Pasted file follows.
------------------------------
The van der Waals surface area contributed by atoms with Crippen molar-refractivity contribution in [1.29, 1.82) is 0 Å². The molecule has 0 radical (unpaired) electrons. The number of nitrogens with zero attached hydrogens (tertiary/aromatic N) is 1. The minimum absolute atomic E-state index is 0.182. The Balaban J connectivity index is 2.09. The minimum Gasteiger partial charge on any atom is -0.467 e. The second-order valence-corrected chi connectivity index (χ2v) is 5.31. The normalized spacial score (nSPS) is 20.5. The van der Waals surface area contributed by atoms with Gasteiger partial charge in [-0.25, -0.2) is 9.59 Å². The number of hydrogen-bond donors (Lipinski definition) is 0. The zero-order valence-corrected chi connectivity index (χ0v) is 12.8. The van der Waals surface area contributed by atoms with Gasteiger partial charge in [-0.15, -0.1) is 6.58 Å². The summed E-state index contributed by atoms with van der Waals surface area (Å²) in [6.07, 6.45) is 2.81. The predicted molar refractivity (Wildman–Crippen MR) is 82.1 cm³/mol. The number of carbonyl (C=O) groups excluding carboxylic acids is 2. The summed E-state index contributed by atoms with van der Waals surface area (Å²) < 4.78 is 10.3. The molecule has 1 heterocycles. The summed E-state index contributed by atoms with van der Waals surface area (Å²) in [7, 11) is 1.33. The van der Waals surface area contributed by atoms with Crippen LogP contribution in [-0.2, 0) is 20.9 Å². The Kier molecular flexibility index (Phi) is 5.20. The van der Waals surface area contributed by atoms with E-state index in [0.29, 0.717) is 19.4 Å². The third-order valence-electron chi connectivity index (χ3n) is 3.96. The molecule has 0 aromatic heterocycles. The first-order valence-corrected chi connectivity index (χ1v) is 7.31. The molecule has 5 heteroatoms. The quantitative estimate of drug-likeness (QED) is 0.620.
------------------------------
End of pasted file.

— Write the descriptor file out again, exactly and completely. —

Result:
The van der Waals surface area contributed by atoms with Crippen molar-refractivity contribution in [1.29, 1.82) is 0 Å². The molecule has 0 radical (unpaired) electrons. The number of nitrogens with zero attached hydrogens (tertiary/aromatic N) is 1. The minimum absolute atomic E-state index is 0.182. The Balaban J connectivity index is 2.09. The minimum Gasteiger partial charge on any atom is -0.467 e. The second-order valence-corrected chi connectivity index (χ2v) is 5.31. The normalized spacial score (nSPS) is 20.5. The van der Waals surface area contributed by atoms with Gasteiger partial charge in [-0.25, -0.2) is 9.59 Å². The number of hydrogen-bond donors (Lipinski definition) is 0. The zero-order valence-corrected chi connectivity index (χ0v) is 12.8. The van der Waals surface area contributed by atoms with Gasteiger partial charge in [-0.15, -0.1) is 6.58 Å². The summed E-state index contributed by atoms with van der Waals surface area (Å²) in [6.07, 6.45) is 2.81. The predicted molar refractivity (Wildman–Crippen MR) is 82.1 cm³/mol. The number of carbonyl (C=O) groups excluding carboxylic acids is 2. The summed E-state index contributed by atoms with van der Waals surface area (Å²) < 4.78 is 10.3. The molecule has 1 heterocycles. The summed E-state index contributed by atoms with van der Waals surface area (Å²) in [7, 11) is 1.33. The van der Waals surface area contributed by atoms with Crippen LogP contribution in [-0.2, 0) is 20.9 Å². The Kier molecular flexibility index (Phi) is 5.20. The van der Waals surface area contributed by atoms with E-state index in [0.29, 0.717) is 19.4 Å². The third-order valence-electron chi connectivity index (χ3n) is 3.96. The molecule has 0 aromatic heterocycles. The first-order valence-corrected chi connectivity index (χ1v) is 7.31. The molecule has 5 heteroatoms. The quantitative estimate of drug-likeness (QED) is 0.620.